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Why manufacturing activity impacts consumer spending habits

Phalguni Soni

Overview: This week's economic releases—relook at the consumer (Part 11 of 11)

(Continued from Part 10)

Kansas City Fed’s Tenth District Manufacturing survey report

The Kansas City Fed’s Tenth District Manufacturing survey is scheduled to be released on Thursday, June 26. This monthly survey provides information on current manufacturing activity in the Tenth Federal Reserve District, which includes the western third of Missouri, the northern half of New Mexico, and all of Kansas, Colorado, Nebraska, Oklahoma, and Wyoming.

Highlights from the May manufacturing survey

The headline index reading came in at ten—an increase of three from April’s figure. A reading above zero indicates manufacturing expansion, while a reading below zero indicates contraction. Production, employment, and shipments (some of the most important sub-indices) reached their highest levels in over a year. These three components bode well for future growth in the manufacturing sector in the Tenth District.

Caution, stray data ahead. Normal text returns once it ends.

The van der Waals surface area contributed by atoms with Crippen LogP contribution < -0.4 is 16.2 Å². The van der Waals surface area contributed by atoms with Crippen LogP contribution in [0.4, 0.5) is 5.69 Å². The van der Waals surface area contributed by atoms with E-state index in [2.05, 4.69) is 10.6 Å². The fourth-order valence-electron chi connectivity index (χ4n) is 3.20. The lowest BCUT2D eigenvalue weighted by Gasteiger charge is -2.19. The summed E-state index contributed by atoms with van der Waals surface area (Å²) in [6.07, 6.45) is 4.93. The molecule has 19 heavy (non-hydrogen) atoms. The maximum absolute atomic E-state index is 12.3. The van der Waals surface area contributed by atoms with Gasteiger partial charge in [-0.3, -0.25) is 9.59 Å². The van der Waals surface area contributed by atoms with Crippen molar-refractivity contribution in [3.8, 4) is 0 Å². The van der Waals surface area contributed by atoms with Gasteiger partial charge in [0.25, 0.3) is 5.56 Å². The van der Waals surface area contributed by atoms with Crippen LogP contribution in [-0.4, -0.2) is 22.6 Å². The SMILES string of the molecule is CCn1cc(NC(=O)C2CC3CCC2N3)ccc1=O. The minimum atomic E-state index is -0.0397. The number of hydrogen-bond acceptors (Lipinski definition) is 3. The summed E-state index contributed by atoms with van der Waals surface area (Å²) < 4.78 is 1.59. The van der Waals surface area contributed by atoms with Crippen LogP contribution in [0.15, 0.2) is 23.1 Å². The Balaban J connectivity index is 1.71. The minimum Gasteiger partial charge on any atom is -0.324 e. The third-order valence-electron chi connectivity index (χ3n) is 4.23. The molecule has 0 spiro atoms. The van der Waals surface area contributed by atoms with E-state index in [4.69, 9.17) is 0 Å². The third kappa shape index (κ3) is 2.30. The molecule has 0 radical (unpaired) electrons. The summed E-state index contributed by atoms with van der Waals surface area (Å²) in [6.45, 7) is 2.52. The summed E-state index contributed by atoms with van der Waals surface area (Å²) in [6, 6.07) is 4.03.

Investor impact

An uptick in manufacturing activity is beneficial for industrial stocks. Investors can gain exposure to this sector by investing in ETFs like the Industrial Select Sector SPDR ETF (XLI) and the Vanguard Industrials ETF (VIS). Top ten holdings in both the ETFs consist of blue-chip stocks like General Electric (GE) and United Technologies. Both stocks are also part of the S&P 100 Index (OEF).

Inflationary impact

Inflationary trends were also apparent in the May report. Prices received by manufacturers were higher. Prices paid for raw materials were also high. This is a reflection of broader trends nationwide—both the Consumer Price Index (or CPI) and the Increase in Personal Consumption Expenditure (or PCE) have shown signs of increase. The headline CPI for May came in at 2%, while the PCE for April was estimated at 1.6%. Higher inflation at the consumer level would also be a factor hindering increases in the consumption component of gross domestic product (or GDP), unless wages keep up with inflation.

An increase in inflation would increase nominal yields on bonds (BND), all else equal. As bond prices and yields move in opposite directions, this would lower bond prices.

To lean about recent trends in the corporate bond market and how they may impact your investments, please read the Market Realist series, Must-know: Why the jury is still out on the rate hike?  

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